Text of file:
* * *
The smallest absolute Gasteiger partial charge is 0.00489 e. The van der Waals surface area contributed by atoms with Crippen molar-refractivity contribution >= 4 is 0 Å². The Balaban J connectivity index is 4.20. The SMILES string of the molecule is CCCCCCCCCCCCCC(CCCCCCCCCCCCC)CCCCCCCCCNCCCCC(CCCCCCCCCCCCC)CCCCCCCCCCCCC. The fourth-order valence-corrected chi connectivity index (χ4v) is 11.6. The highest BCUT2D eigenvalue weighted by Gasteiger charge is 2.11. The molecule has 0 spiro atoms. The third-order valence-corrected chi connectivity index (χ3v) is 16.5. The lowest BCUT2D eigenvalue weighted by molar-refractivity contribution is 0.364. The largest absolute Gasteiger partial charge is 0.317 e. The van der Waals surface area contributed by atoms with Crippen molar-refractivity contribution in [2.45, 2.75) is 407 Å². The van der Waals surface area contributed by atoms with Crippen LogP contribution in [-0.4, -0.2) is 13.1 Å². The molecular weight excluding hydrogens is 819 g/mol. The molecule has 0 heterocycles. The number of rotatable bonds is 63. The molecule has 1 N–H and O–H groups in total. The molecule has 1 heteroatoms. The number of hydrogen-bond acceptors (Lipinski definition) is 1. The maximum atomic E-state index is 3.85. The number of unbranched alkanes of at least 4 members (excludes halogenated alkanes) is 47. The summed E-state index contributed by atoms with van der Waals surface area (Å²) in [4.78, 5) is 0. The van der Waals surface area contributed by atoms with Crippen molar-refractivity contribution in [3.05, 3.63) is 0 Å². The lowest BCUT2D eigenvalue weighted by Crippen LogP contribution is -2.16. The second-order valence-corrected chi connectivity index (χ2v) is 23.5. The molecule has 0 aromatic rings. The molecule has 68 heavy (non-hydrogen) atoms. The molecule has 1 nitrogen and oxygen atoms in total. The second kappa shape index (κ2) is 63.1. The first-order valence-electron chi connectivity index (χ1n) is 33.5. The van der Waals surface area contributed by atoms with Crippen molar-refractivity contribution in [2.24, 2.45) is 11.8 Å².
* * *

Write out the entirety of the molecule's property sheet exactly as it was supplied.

The smallest absolute Gasteiger partial charge is 0.00489 e. The van der Waals surface area contributed by atoms with Crippen molar-refractivity contribution >= 4 is 0 Å². The Balaban J connectivity index is 4.20. The SMILES string of the molecule is CCCCCCCCCCCCCC(CCCCCCCCCCCCC)CCCCCCCCCNCCCCC(CCCCCCCCCCCCC)CCCCCCCCCCCCC. The fourth-order valence-corrected chi connectivity index (χ4v) is 11.6. The highest BCUT2D eigenvalue weighted by Gasteiger charge is 2.11. The molecule has 0 spiro atoms. The third-order valence-corrected chi connectivity index (χ3v) is 16.5. The lowest BCUT2D eigenvalue weighted by molar-refractivity contribution is 0.364. The largest absolute Gasteiger partial charge is 0.317 e. The van der Waals surface area contributed by atoms with Crippen molar-refractivity contribution in [2.45, 2.75) is 407 Å². The van der Waals surface area contributed by atoms with Crippen LogP contribution in [-0.4, -0.2) is 13.1 Å². The molecular weight excluding hydrogens is 819 g/mol. The molecule has 0 heterocycles. The number of rotatable bonds is 63. The molecule has 1 N–H and O–H groups in total. The molecule has 1 heteroatoms. The number of hydrogen-bond acceptors (Lipinski definition) is 1. The maximum atomic E-state index is 3.85. The number of unbranched alkanes of at least 4 members (excludes halogenated alkanes) is 47. The summed E-state index contributed by atoms with van der Waals surface area (Å²) in [4.78, 5) is 0. The van der Waals surface area contributed by atoms with Crippen molar-refractivity contribution in [3.05, 3.63) is 0 Å². The lowest BCUT2D eigenvalue weighted by Crippen LogP contribution is -2.16. The second-order valence-corrected chi connectivity index (χ2v) is 23.5. The molecule has 0 aromatic rings. The molecule has 68 heavy (non-hydrogen) atoms. The molecule has 1 nitrogen and oxygen atoms in total. The second kappa shape index (κ2) is 63.1. The first-order valence-electron chi connectivity index (χ1n) is 33.5. The van der Waals surface area contributed by atoms with Crippen molar-refractivity contribution in [2.24, 2.45) is 11.8 Å².